Word Confusion: All Together versus Altogether

Posted September 29, 2014 by Kathy Davie in Author Resources, Editing, Self-Editing, Word Confusions, Writing

Yep, it’s yet another word (and a homonym) that has confused the heck out of me. When do you use all together instead of altogether?

From going through the definitions and examples as well as C.S. Lakin’s tip towards the bottom of the table, I’d say that all together is more physical while altogether (if we ignore the nude possibilities) is more abstract, more adverbial in that it does more to qualify or modify an adjective, verb, another adverb, or a word group.

One way… …or Another
We’re in the all together…

I feel like I need a comma and a now and no the to create a “we’re in, all together now” and then we’ll be off singing or dancing or…who knows.

We’re in the altogether…

Woohoo, we’re all nekkid!

Let’s all get together…

Well, other than that “get” interruption, it sounds as if we’ll be going off to do something.

Let’s altogether get…

Mmmm, no, “let’s completely?” or “let’s all in”…no, no, this isn’t working.

Are we all together?

Is everyone here?

Are we altogether?

Well, if we use Lakin’s tip, this sentence could translate as:

  • Are we completely…yeah, I could see this…
    • Are we completely agreed on this?
    • Are we all in for the night?
    • Are we all in agreement?
    • Are we completely tired?
    • Are we all in this together?

Word Confusions…

…started as my way of dealing with a professional frustration with properly spelled words that were out of context in manuscripts I was editing as well as books I was reviewing. It evolved into a sharing of information with y’all. I’m hoping you’ll share with us words that have been a bête noir for you from either end.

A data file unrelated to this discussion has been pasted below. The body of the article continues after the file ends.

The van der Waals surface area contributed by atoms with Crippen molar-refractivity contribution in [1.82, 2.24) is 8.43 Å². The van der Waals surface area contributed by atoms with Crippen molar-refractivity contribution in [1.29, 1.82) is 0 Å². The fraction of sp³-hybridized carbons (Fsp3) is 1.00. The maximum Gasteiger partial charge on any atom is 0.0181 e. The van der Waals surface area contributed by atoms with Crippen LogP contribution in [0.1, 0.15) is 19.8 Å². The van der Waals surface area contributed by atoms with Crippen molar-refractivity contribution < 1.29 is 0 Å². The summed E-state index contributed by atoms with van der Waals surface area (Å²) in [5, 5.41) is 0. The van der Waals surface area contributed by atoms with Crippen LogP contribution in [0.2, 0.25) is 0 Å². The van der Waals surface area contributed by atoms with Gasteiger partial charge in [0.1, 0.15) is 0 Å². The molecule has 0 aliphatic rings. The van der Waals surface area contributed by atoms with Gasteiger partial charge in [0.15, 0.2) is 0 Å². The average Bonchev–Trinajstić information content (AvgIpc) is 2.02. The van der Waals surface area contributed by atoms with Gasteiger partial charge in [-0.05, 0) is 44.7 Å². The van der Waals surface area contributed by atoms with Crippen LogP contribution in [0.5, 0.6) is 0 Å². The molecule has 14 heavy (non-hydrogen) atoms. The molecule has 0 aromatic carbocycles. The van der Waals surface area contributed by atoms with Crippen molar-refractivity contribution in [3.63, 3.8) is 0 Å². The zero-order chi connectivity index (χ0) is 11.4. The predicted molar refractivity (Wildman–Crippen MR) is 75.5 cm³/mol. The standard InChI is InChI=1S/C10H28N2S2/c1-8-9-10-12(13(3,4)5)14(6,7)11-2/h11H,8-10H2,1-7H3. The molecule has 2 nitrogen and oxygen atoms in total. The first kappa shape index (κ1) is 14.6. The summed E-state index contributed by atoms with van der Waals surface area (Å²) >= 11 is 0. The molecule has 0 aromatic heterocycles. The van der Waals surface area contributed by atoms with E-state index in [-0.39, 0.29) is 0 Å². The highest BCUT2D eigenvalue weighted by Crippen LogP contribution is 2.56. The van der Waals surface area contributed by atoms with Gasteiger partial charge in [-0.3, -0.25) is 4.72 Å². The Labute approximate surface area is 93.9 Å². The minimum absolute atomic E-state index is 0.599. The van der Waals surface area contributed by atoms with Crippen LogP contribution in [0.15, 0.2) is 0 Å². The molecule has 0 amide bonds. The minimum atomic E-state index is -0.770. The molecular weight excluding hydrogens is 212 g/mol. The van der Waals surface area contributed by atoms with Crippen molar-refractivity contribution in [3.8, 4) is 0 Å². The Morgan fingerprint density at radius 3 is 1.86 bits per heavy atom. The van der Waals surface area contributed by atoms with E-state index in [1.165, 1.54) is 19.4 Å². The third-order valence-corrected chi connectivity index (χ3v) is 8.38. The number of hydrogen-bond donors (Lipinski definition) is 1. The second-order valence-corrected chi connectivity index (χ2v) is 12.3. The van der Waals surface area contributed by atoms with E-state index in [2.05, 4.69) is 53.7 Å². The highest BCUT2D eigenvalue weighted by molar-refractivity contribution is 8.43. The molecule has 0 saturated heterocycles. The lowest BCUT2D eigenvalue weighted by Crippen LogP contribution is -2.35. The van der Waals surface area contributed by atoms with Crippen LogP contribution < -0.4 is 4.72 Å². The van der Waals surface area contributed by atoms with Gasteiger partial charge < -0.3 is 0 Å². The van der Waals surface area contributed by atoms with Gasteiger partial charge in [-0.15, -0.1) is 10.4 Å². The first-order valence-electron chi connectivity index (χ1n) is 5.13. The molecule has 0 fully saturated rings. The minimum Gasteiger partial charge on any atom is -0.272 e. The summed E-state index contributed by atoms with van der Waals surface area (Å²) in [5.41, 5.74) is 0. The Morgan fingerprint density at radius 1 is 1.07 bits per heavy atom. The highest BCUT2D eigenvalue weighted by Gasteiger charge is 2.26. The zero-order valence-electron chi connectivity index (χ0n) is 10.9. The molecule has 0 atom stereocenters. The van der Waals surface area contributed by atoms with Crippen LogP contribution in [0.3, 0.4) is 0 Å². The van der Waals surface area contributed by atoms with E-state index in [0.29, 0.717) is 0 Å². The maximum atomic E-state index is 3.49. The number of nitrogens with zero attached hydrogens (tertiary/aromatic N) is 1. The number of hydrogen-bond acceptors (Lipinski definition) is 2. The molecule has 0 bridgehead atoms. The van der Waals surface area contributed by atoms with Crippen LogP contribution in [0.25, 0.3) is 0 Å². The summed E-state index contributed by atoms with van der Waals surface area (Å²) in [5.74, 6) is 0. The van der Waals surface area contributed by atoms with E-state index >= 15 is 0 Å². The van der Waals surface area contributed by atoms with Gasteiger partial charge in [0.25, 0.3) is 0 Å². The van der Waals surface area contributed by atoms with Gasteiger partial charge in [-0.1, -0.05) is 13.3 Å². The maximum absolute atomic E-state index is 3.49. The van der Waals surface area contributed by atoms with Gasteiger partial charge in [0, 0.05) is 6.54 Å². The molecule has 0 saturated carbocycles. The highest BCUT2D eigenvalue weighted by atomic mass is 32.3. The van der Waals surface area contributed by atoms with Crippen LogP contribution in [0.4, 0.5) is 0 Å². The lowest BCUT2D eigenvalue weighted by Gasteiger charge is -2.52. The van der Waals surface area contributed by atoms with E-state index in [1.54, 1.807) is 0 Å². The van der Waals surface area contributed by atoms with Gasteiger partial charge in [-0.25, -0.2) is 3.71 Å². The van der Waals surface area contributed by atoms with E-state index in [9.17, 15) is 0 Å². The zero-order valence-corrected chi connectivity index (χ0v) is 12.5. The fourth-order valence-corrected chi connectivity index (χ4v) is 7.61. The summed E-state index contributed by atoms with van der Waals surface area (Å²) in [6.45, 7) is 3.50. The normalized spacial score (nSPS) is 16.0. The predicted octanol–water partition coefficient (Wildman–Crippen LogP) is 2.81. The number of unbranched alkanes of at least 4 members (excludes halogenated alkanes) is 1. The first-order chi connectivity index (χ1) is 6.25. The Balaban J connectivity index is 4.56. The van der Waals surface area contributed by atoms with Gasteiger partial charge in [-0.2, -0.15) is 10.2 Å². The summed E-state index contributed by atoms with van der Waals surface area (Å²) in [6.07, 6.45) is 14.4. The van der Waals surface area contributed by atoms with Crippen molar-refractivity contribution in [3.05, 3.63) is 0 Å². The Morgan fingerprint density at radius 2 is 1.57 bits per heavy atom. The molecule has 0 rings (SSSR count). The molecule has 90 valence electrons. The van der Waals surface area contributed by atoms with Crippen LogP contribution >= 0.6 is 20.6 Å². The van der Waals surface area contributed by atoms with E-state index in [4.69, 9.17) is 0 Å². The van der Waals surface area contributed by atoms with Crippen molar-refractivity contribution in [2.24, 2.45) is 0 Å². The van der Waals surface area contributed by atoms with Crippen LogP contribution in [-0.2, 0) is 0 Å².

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All Together Altogether
Credit to: Merriam-Webster; Apple Dictionary.com; Skillin, 448

“Festival of the Winds 2010” by Newtown Grafitti from Sydney, Australia (All together now Uploaded by clusternote) [CC-BY-2.0], via Wikimedia Commons

At the Festival of Winds 2010, the kites were sent up all together.

A nude couple wrapped around each other in front of an empty fireplace

“Love in Wiesbaden” by Jacob Appelbaum from San Francisco, USA is licensed under CC-BY-SA-2.0, via Wikimedia Commons

Yep, they’re in the altogether.

Part of Grammar:
Adverb Phrase Adverb 1; Noun 2

All in one place or in a group

All at once

Entirely, completely

In total, completely, entirely, wholly

Including everything or everyone

In total

Taking everything into consideration

On the whole

All included

All counted

All told

All things considered

Used with nude

They came in all together.

It was good to have a group of friends all together.

There are six bedrooms all together.

Our state governments spend all together about two billion dollars a year.
All together, the purges left hardly a single leader of the 1917 Revolution alive.

That is a different matter altogether.

Altogether his paintings aren’t worth spit.

The opening was, altogether, a success.

After climbing Pikes Peak, the hikers were altogether exhausted.

They were altogether in accord.

She posed in the altogether.

C.S. Lakin at Live Write Thrive has a useful tip on figuring out when to use which: “If you can substitute completely or all in for altogether, you’ve got the right word. But if you can rewrite the sentence using all together separately, then that’s the way to go.”
History of the Word:
1 13th century from Middle English al + togedere.

2 1893.

C’mon, get it out of your system, bitch, whine, moan…which words are your pet peeves?

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Pinterest Photo Credits

“Before the Deluge” by Cornelis van Haarlem (1615), via Wikimedia Commons.

This is a faithful photographic reproduction of a two-dimensional work of art — an oil on panel (RKDimages, Art-work number 40692). It is 65.5 × 107.5 cm (25.8 × 42.3 in) and located in the National Museum in Warsaw, although not currently on view. It is in the public domain and was photographed by pl.pinterest.com.